“Our suggestions might be to follow some of the market based strategies, for example, to allow flexible use of spectrum and not to prescribe what particular applications or services that spectrum must be used for and let the market decide that,” Pai said at the U.S.-India multi-stakeholder webinar, on Monday.
“Also to hold free and open spectrum auctions with relatively reasonable reserve prices to enable spectrums’ deployment to the highest value to the user,” he added.
Pai moreover raised issues about Chinese neighborhood vendor Huawei‘s equipment very similar to routers, which “channel out hostile software powers to eject viruses and malware and steal americans’ private data, spy on US companies and more.”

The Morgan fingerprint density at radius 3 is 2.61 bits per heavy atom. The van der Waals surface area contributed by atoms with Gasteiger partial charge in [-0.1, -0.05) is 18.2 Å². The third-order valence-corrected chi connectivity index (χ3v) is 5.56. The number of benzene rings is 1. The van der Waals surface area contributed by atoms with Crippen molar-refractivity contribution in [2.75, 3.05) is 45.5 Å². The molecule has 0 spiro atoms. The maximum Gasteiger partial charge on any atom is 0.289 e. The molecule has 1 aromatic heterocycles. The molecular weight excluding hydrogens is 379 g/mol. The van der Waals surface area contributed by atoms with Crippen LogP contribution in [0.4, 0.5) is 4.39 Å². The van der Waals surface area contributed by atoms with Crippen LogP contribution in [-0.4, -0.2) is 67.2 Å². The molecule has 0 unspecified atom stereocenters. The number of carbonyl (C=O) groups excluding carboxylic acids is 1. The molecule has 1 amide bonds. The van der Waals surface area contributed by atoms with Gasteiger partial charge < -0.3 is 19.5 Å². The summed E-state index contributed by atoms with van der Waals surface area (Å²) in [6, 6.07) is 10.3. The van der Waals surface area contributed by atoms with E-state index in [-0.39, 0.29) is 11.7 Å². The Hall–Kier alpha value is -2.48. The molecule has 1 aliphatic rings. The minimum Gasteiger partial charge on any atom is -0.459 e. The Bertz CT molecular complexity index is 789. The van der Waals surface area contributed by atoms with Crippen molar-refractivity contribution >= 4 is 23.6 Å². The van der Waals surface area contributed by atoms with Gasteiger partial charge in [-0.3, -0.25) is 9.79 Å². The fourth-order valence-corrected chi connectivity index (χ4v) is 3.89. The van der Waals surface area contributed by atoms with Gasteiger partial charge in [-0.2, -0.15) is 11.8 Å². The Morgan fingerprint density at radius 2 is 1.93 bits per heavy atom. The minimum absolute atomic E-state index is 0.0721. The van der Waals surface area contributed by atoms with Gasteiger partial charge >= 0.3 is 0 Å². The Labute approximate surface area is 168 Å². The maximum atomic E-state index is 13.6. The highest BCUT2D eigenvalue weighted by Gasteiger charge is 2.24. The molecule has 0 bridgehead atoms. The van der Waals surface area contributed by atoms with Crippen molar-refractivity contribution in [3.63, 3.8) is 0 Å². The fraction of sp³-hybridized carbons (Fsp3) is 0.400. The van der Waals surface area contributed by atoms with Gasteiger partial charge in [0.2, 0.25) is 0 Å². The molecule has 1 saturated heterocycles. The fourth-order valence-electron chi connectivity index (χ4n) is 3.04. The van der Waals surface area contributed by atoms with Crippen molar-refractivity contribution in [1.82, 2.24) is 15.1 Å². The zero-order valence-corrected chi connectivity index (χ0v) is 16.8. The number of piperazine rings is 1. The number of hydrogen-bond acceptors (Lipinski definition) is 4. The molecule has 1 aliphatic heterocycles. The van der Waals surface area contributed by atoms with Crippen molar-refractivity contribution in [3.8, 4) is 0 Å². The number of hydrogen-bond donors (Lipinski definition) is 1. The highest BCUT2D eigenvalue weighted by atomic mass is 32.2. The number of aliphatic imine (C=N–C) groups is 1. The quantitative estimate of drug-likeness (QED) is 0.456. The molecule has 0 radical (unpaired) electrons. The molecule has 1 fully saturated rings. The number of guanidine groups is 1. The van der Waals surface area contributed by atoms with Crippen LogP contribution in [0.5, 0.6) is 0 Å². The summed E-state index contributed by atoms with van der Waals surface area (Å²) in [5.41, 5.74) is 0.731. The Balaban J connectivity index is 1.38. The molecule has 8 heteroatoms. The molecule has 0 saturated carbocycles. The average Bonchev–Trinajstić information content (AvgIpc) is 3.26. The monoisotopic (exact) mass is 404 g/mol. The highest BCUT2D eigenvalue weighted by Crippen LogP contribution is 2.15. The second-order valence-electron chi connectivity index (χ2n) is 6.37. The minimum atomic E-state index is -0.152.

“The equipment currently at the heart of 5G networks is currently dependent on just a few global suppliers and the bloat is right now on chinese company Huawei,” Pai said.
“This has raised concerns given that Chinese law requires all companies subject to restriction to comply with requests to the country’s intelligence services and bars disclosure of these requirements to third parties.”
Pai moreover urged Indian telecom stakeholders to be vigorous in chatting with regulatory officials and policymakers in regards to the importance of pushing ahead on next technology 5G networks. “The key is to be very very fast and it is important to press upon officials Indian to emphasise on the need for speed.”
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